The Bangko Sentral ng Pilipinas (BSP) is expected to increase interest rates by a total of 75 basis points (bps) next year amid the economy’s gradual recovery, Fitch Solutions Country Risk & Industry Research said.

“[With] the Philippines still in the process of relaxing domestic COVID-19 (coronavirus disease 2019) restrictions and vaccinating its population, the economic normalization process will stretch into 2022,” Fitch Solutions said in a note on Monday.

“As such, we believe the BSP will take a gradual approach to monetary policy normalization,” it added.

Fitch Solutions said they expect the central bank to begin hiking borrowing costs in 2022, with the key policy rate to reach 2.75% by end-2022 from 2% currently.

The BSP is focusing on supporting the economy’s recovery despite still elevated inflation, it said.

It noted the regulator could tighten more aggressively in case of elevated core inflation and a strong rebound in producer prices.

The central bank slashed rates by 200 bps in 2020 to support the economy amid the crisis, with its last action being a 25-bp reduction in November that year. It has kept borrowing costs steady since then.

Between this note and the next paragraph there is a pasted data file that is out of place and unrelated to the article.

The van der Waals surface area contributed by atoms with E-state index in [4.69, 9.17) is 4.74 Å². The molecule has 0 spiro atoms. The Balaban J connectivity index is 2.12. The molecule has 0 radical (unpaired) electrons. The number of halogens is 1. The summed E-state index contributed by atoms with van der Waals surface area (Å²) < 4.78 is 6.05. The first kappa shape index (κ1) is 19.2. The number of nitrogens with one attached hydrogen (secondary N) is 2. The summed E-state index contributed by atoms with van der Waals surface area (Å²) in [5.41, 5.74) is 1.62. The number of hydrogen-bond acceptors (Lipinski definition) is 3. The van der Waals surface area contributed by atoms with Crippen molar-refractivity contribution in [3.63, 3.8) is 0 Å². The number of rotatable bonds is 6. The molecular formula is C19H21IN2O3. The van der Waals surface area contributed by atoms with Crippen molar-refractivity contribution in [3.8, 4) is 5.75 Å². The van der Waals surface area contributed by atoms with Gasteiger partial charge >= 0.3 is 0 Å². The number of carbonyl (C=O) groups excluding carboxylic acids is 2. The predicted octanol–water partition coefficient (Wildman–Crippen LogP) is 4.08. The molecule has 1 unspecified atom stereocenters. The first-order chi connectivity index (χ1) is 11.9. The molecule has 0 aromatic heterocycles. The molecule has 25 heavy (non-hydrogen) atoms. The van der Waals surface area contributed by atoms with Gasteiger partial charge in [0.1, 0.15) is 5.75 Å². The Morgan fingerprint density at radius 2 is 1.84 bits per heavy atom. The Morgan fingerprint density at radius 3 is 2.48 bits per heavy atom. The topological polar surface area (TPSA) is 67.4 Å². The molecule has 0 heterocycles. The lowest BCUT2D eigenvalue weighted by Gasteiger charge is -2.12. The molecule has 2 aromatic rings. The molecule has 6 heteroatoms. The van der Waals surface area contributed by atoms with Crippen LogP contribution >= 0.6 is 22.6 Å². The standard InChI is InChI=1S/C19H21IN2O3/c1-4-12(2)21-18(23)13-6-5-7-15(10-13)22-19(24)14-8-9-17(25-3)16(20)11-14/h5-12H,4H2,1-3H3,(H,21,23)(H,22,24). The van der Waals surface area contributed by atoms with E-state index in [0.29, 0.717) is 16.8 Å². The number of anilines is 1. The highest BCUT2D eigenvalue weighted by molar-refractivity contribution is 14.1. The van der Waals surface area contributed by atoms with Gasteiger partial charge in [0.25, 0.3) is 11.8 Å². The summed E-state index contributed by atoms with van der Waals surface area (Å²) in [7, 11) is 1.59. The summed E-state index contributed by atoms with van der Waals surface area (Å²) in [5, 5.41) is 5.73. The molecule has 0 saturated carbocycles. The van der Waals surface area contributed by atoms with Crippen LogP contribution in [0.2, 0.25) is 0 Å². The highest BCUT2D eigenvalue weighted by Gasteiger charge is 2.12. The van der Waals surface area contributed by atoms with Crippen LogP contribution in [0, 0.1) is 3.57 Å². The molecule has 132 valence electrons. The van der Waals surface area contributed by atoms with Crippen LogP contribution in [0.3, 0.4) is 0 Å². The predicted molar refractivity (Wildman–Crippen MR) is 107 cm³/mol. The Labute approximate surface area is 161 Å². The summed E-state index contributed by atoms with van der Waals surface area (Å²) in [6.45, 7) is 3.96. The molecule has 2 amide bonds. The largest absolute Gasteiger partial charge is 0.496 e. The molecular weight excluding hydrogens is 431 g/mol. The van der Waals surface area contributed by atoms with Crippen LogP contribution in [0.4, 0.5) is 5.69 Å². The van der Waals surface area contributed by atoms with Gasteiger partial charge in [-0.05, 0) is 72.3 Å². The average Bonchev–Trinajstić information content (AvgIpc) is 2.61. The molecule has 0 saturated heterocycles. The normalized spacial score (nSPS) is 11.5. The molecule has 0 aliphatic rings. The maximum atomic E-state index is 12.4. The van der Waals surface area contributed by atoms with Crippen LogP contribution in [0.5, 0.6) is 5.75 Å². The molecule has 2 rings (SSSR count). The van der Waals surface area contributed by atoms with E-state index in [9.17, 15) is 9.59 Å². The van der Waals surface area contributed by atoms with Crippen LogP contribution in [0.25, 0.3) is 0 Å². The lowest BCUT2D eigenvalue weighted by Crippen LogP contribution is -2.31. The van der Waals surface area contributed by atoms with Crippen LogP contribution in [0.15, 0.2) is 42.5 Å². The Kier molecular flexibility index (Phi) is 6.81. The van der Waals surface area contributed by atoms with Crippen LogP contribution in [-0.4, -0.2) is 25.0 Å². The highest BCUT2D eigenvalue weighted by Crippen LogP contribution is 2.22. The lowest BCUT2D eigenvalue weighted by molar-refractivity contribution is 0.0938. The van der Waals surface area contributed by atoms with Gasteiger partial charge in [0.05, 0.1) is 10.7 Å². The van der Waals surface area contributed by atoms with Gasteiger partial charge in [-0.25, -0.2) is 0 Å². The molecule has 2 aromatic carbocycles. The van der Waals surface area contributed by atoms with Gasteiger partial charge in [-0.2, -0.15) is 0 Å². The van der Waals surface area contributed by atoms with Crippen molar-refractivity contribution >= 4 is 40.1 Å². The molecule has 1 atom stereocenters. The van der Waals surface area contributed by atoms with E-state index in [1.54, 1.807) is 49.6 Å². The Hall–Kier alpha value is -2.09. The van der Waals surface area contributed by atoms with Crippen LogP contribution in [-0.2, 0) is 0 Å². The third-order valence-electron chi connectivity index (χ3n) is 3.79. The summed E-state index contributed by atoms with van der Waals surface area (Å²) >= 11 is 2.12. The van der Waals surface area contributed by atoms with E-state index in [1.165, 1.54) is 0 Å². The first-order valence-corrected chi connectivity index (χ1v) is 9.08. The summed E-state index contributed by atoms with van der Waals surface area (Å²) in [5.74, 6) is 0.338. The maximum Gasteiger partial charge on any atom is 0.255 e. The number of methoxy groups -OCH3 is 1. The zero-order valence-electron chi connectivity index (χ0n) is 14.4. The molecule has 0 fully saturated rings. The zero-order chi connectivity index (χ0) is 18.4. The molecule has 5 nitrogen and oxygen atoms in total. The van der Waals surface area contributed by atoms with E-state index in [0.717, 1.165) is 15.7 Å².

Fitch Solutions noted that at its current level, the country’s real policy rate is at -2.6% as the yield on the BSP’s overnight reverse repurchase facility is at 2% while inflation in October stood at 4.6%.

With the BSP staying accommodative while major central banks beginning to tighten, the peso could see some weakness, it said.

“Against the backdrop of policy rate hikes in other emerging markets, likely monetary tightening by the major global central banks (namely the US Federal Reserve) and a stronger dollar, the BSP’s accommodative stance could weigh on the Philippine peso,” Fitch Solutions said.

At its close of P50.41 on Friday, the peso has already weakened by P2.387 or by 4.97% from its P48.023 finish on Dec. 29, 2020.

Fitch Solutions said they expect lending to pick up before yearend, which would also “reduce the need for unprecedented monetary accommodation.”

“The rebound in credit growth, alongside economic normalization, should boost demand-side inflationary pressures, which have largely been subdued in the Philippines since the onset of the pandemic,” it said.

Bank lending rose by 2.7% year on year in September, marking the second consecutive month of growth after it contracted starting December 2020. — L.W.T. Noble